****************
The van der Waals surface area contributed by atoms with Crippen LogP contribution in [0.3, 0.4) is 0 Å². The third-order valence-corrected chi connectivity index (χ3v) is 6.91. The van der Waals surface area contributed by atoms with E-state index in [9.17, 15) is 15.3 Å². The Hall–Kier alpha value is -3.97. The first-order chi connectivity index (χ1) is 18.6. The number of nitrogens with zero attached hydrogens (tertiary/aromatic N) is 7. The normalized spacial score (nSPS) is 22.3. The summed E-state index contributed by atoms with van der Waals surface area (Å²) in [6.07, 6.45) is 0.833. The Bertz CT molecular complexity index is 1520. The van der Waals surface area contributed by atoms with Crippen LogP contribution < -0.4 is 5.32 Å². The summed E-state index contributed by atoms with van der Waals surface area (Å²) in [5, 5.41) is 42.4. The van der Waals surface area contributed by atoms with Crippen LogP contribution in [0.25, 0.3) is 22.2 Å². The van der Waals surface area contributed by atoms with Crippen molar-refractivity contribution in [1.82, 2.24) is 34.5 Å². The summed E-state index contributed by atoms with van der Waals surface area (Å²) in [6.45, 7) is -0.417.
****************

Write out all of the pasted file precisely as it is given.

The van der Waals surface area contributed by atoms with Crippen LogP contribution in [0.3, 0.4) is 0 Å². The third-order valence-corrected chi connectivity index (χ3v) is 6.91. The van der Waals surface area contributed by atoms with E-state index in [9.17, 15) is 15.3 Å². The Hall–Kier alpha value is -3.97. The first-order chi connectivity index (χ1) is 18.6. The number of nitrogens with zero attached hydrogens (tertiary/aromatic N) is 7. The normalized spacial score (nSPS) is 22.3. The summed E-state index contributed by atoms with van der Waals surface area (Å²) in [6.07, 6.45) is 0.833. The Bertz CT molecular complexity index is 1520. The van der Waals surface area contributed by atoms with Crippen LogP contribution < -0.4 is 5.32 Å². The summed E-state index contributed by atoms with van der Waals surface area (Å²) in [5, 5.41) is 42.4. The van der Waals surface area contributed by atoms with Crippen LogP contribution in [0.25, 0.3) is 22.2 Å². The van der Waals surface area contributed by atoms with Crippen molar-refractivity contribution in [1.82, 2.24) is 34.5 Å². The summed E-state index contributed by atoms with van der Waals surface area (Å²) in [6.45, 7) is -0.417.